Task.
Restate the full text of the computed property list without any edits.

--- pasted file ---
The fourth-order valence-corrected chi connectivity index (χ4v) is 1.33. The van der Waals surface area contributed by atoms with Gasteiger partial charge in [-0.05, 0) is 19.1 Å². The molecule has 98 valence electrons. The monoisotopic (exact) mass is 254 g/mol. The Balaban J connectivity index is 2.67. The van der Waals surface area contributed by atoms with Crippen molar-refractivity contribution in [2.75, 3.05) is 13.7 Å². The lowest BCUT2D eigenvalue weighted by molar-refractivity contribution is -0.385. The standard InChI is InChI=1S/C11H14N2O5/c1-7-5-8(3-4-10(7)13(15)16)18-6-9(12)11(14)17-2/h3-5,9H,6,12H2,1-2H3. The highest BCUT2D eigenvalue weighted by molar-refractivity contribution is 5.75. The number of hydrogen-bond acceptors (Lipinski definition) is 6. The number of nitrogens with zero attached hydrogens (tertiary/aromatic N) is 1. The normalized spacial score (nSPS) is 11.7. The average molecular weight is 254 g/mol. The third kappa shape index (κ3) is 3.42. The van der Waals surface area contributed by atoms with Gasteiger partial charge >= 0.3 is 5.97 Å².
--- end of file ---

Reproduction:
The fourth-order valence-corrected chi connectivity index (χ4v) is 1.33. The van der Waals surface area contributed by atoms with Gasteiger partial charge in [-0.05, 0) is 19.1 Å². The molecule has 98 valence electrons. The monoisotopic (exact) mass is 254 g/mol. The Balaban J connectivity index is 2.67. The van der Waals surface area contributed by atoms with Crippen molar-refractivity contribution in [2.75, 3.05) is 13.7 Å². The lowest BCUT2D eigenvalue weighted by molar-refractivity contribution is -0.385. The standard InChI is InChI=1S/C11H14N2O5/c1-7-5-8(3-4-10(7)13(15)16)18-6-9(12)11(14)17-2/h3-5,9H,6,12H2,1-2H3. The highest BCUT2D eigenvalue weighted by molar-refractivity contribution is 5.75. The number of hydrogen-bond acceptors (Lipinski definition) is 6. The number of nitrogens with zero attached hydrogens (tertiary/aromatic N) is 1. The normalized spacial score (nSPS) is 11.7. The average molecular weight is 254 g/mol. The third kappa shape index (κ3) is 3.42. The van der Waals surface area contributed by atoms with Gasteiger partial charge >= 0.3 is 5.97 Å².